It’s not unusual for people in their 50s to find themselves in a marriage that has ended. I’m one of those. I separated in 2009 and divorced in 2010. What is perhaps a little bit unusual is that I have not re-partnered. Most men who have been through similar experiences have, but I’m quite happily single.
While that might be unusual among men, new research indicates that the majority of separated women enjoy being single. The study, completed by CoreData research, shows that 61 per cent of separated or divorced women are satisfied being single.
For men, that figure is only 47 per cent. The 61 per cent figure for women is increasingly a relevant one for Australians over 50. The median age at which both women and men have been divorcing has been rising steadily for 40 years.
In fact, more than a third of divorces being filed in Australia involve couples aged over 50.
Why newly single women are happy to remain so
With the benefit of hindsight, I can’t say I’m surprised more women than men are happier living the single life. As much as I tried to be a ‘modern’ father and partner when I was married, I was not fully aware of the imbalances that many western marriages entail – even today.
Myriad research papers have been published on this topic, the vast majority indicating men enjoy greater health benefits in marriage. In my circles, it became clear to me over time that marriages were reverting to type despite best intentions.
Actually, reverting to stereotype would be a more accurate description. Along with several of my male friends, I wanted to believe my marriage would be one of genuine equality. Looking back, that did not happen. I found it easy to slip into stereotypical husband/father mode. And given I was the one who benefitted more from that reversion, no wonder I found it so easy!
Such reversions among ostensibly equal partnerships must be quite devastating for the disadvantaged partner – almost always the woman. Single life is surely a better option.
In some cases, genuine danger from a partner adds to what amounts to the antithesis of ‘marital bliss’. For many women, ending a marriage is not only an escape from inequality but also physical and emotional violence.
What has historically made the transition to ‘single’ status very hard to achieve though, has been financial inequality. In many cases, the inequalities inherent in marriage have made it very hard for women to make a financially sustainable move to becoming single.
Fortunately, this has become less so over time. Financial adviser Helen Baker, founder of On Your Own Two Feet, has helped many women in this regard.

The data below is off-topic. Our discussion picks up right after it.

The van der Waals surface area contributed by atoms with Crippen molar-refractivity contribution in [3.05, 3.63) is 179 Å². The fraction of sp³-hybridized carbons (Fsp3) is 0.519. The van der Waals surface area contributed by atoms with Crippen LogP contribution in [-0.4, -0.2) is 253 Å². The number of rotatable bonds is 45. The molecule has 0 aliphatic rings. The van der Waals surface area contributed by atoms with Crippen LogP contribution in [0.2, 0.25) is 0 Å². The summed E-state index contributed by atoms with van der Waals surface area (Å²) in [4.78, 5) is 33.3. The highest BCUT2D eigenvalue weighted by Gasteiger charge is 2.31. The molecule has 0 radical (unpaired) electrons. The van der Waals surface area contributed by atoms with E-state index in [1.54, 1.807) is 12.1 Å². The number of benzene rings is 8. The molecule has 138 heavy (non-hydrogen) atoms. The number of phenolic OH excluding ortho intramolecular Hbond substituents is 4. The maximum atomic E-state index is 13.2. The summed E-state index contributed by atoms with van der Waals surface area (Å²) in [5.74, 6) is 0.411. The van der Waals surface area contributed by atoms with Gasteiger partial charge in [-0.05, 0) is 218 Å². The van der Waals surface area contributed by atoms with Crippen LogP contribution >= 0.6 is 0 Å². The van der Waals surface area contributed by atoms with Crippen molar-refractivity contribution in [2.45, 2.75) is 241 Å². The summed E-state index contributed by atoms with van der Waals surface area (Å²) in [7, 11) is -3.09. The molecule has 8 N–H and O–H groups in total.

There remains a level of social stigma around remaining single after the ending of a relationship, particularly marriage. I used to use stereotypical phrases that reinforced this. “After my marriage failed…” I would write, without a second thought.
I think there are two inherently incorrect implications in that phrasing. The first is that our marriage was a failure. My ex-wife and I were married for two decades, during which time we produced two wonderful and happy children. We had our moments of despair, but we had many happy ones in that time (even without the kids). In the end, we grew apart. But was our entire 20-year marriage a failure? Not at all.
Second, the term ‘marriage failed’ can also imply that remaining single for any length of time afterwards is also ‘failure’. I think I believed that for a period after our divorce. No longer.
Every single time
Author Jill Stark is an inspiration in this regard. This week, Ms Stark spoke about spending Christmas alone on Channel 10’s The Project. But she spoke of the experience as a positive one, not one which should leave people feeling sorry for her.
Ms Stark has introduced ‘Solo Sundays’ events to emphasise the positive aspects of being single. These events are designed to smash the entrenched narrative around single life. “Because there is more to life than ‘partnered and happy’ or ‘single and sadly searching’”, she wrote last week. “There is solo and thriving.”
And the number of ‘solo and thriving’ single women out there looks set to keep rising.
Are you a divorced women aged over 50 who has remained single? How do you – and those around you – feel about that? Let us know via the comments section below.
Also read: Rise in older divorces threatening retirements